A man is working at a desk using a laptop, cellphone, and notebook. He gestures with his hands. A woman can be seen in the background

Source: Headway/Unsplash

A study performed by Grant Thornton found that as many as 92% of companies allow their employees to adapt their work hours without affecting production or output. The key to both successful companies and flexible hours is the Finnish work ethic and the desire of each citizen to contribute.

Strategic Use of Flexible Work Hours

Other factors that contribute to overall life satisfaction are a dedication to a cause or purpose, good education, access to medical care, and quality time with friends and family.

Advertisement
A man smiles at the camera while walking along a wooden bridge in nature wearing a large yellow backpack

Source: Canva

Allowing staff to dedicate their time to accessing doctors appointments or taking care of their children at odd times, it allows workers to see their lives as valuable. In turn, employees show a higher than average dedication to the company and see themselves as part of a community.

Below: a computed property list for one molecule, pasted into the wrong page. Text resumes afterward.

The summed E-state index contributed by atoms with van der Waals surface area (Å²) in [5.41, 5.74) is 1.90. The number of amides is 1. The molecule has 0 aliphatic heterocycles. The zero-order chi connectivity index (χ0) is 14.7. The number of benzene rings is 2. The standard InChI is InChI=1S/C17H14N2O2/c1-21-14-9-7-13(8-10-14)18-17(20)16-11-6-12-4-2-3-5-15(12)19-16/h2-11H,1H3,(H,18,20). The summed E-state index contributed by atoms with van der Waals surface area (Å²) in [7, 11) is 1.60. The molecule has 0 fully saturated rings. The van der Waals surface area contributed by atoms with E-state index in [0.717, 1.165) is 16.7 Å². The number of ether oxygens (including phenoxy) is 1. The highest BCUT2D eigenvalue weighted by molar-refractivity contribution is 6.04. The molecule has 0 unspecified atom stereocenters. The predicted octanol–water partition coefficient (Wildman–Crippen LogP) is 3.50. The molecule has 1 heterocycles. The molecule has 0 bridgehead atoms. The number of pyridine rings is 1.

Setting Global Trends to Improve Worker Satisfaction

When Finland passed the Flexible Work Act, they knew they were going to be setting a trend with the rest of Europe.

Advertisement
A young mother holds her son on her shoulders while walking through a busy crowd. The boy is holding a small Swedish flag while wearing a blue shirt, a red hat with floral print, and green and white gingham shorts.

Source: Efrem Efre/Pexels